I’d been querying Tipping Point under a different title with agents for a few months, getting nowhere fast. I’d just tweaked the opening chapter and changed the title when, in June of this year, I took part in #Pitmad—a Twitter-based pitching contest. I got an invite to submit from Darkstroke Books, which was a real stroke of luck. I submitted three chapters and a synopsis to them, then they got back to me requesting the full manuscript. A rather nervy (on my part) Zoom call led to an offer of publication.
I was immediately comfortable with their approach as an indie publisher that focuses on darker-edged fiction, which my story fits well. Their independent status means they have flexibility in their approach to publishing and a real personal touch, which I like. There’s a fantastic family of supportive authors at Darkstroke who have been happy to help and advise a publishing newbie. It’s the best of both worlds for me.
12 Any new books or plans for the future?
I’m juggling two ideas at the moment: a sequel to Tipping Point and a dark urban fantasy about angels. I don’t usually work on more than one project at a time because I’m an all-or-nothing girl, so there’ll probably be a crunch time soon where I go with one to completion. But which one…?
13 What authors have been an influence on your writing?
When I was a teenager, I devoured everything Stephen King wrote. That man can spin a story! I suppose that’s where my preoccupation with the dark side began. Later, I’ve become an enormous fan of Kazuo Ishiguro. His talent for characters and voice is incredible. I love David Mitchell’s ability to weave clever story strands and Matt Haig’s soulful writing. If I could combine all these elements, I’d be the writer I want to be.
14 What writing advice would you have given yourself when you started?
Don’t give up. I wasted a lot of years thinking I wasn’t good enough because a fully-formed book didn’t trip off my typing fingers. But the truth is nobody’s first draft comes out perfect. A novel is the result of a long and occasionally painful process of revision and improvement. There are so many facets to this: form, flow, characters, story arc, themes, tone. First drafts aren’t even half way there! It’s a long haul, but if you take joy in the process, that will almost certainly reflect in your writing. So, I would have said just don’t give up.
15 What writing advice would you give to an aspiring writer or a new author to the block?
Apart from don’t give up, I’d say make writing friends. Fellow authors are your best resource. For critiques, advice and just all-round cheer-leading. I joined the online community scribophile.com and met a fantastic group of talented writers who helped me get better in every way. Now we have the pleasure of cheering each other on as we get published. The other authors at Darkstroke have also been amazingly supportive—it’s a real family!
16 What has been your favourite book so far this year?
A couple of books from stablemates at Darkstroke have really stayed with me. Charlie Tyler’s Cry of the Lake is a deliciously dark and twisted tale. And The End of The Road by Anna Legat is a moving take on global apocalypse which is, I confess, a weakness of mine.
17 What is your all-time favourite book and why?
Oh, that’s a tough question! Just one? I’d have to go with either Never Let Me Go by Kazuo Ishiguro or Wuthering Heights by Emily Bronte. Ishiguro never hits a wrong note for me. Never Let Me Go is eerie and heart-breaking, imaginative in an utterly believable way. I read Wuthering Heights late—in my thirties—and I was completely blindsided by its darkness and passion. It wasn’t the historical romance I was expecting, and I loved it for that.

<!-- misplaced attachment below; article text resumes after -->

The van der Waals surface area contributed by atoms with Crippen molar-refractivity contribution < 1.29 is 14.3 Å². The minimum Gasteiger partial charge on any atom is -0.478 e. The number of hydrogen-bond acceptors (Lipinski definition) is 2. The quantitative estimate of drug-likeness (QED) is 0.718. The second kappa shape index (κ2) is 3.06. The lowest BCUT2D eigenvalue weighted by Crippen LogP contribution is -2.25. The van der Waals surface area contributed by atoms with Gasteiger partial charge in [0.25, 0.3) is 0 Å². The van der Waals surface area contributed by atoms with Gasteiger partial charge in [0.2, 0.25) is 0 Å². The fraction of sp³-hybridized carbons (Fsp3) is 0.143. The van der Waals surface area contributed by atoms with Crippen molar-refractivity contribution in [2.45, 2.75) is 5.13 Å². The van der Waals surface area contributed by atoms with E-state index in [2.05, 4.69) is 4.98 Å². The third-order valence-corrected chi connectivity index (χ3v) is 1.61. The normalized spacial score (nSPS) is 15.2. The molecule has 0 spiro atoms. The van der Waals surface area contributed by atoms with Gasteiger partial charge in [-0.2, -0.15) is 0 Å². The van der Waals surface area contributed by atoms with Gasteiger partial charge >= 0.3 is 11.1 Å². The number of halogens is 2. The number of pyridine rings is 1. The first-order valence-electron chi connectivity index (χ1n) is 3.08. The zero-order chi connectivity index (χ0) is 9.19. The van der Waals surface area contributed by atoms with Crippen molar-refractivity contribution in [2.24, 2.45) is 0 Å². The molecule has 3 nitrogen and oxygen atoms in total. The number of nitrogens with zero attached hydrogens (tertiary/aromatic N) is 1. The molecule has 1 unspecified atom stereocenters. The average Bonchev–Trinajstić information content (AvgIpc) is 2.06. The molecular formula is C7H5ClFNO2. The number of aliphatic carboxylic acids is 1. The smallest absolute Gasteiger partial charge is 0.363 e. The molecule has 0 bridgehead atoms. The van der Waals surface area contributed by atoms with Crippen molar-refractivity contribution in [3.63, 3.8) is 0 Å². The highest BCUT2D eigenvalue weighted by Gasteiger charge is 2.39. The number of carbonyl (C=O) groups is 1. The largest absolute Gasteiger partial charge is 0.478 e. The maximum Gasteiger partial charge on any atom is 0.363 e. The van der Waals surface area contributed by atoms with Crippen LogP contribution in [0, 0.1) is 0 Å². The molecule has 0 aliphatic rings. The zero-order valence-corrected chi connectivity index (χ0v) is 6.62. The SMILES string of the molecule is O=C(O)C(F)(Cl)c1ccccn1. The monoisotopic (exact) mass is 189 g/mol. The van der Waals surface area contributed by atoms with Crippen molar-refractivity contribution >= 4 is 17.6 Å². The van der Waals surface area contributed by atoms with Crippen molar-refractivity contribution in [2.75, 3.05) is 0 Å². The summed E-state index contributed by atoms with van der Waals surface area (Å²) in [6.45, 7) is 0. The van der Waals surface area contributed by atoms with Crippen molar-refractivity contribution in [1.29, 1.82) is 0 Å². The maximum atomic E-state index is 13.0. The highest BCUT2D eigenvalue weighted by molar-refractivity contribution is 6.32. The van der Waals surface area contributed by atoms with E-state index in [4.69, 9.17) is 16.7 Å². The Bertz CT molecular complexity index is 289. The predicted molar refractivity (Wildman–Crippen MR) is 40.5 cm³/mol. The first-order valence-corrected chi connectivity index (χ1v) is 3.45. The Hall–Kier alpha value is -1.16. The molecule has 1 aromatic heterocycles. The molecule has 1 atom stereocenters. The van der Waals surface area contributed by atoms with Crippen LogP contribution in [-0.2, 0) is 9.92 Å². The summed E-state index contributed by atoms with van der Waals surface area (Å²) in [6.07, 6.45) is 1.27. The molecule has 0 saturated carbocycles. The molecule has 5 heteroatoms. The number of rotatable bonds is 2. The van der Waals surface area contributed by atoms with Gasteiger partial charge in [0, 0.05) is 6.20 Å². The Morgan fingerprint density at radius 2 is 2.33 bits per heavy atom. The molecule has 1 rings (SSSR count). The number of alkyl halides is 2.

18 What genre do you read most often?
I’m quite eclectic but I love thrillers, fantasy, magical realism and spooky stories. Or something which explores complexities of relationships. I always enjoy something dark and claustrophobic, which also makes me think.
19 What are you currently reading?
I’ve just started How to Stop Time by Matt Haig and I’m already completely besotted!
20 Anything else you would like to add?
Just wanted to say thank you again! I had lots of fun with these questions. When I finally get my act together with a blog, Val, you must come and visit me there. I make a mean brownie.
Also, everyone should buy Tipping Point, of course! It’s released on 22nd September and is a cracking read 😉
A tale of loss, manipulation, and the search for the truth
What would you risk to turn back the tide?
Essie Glass might have been a typical eighteen-year-old – had life not dealt her an early blow. Struggling to come to terms with the loss of her family in a terrorist attack, and left with nothing, Essie’s not kidding herself about her world. She wants change, and she’ll be honest about it, whatever the cost. From behind her keyboard, that is…
After all, this is England, 2035. Earth’s climate continues its accelerating collapse. A powerful elite controls the disaster-weary population with propaganda, intimidation, and constant surveillance.
By all appearances, Alex Langford is a respected local businessman – until Essie discovers that he’s a murderous conspirator who’d see the planet die for his fortune.
When their paths collide, Essie must decide: how much is she really willing to pay for her honesty?
Her choices, and the events she sets in motion, pit her against both enemies and supposed friends as she risks more than just her life to thwart them.
Will she succeed in revealing the truth? And will she survive?
Michelle lives in Worcestershire, UK, with her husband Daniel, their two young children, and a cat called Lyra Belacqua. By day, she works for the NHS, a job which she has almost as much passion for as fiction.
Her first joyful steps into creative writing were at the age of ten, when the teacher read out her short story in class. A slapstick tale of two talking kangaroos breaking out of a zoo, the work was sadly lost to history. Still, Michelle never forgot the buzz of others enjoying her words.
More recently, she has had several flash pieces published, was long-listed for the Cambridge 2020 prize for flash fiction, and placed first in the February 2020 Writers’ Forum competition with her short story The Truth About Cherry House. Tipping Point is her debut novel.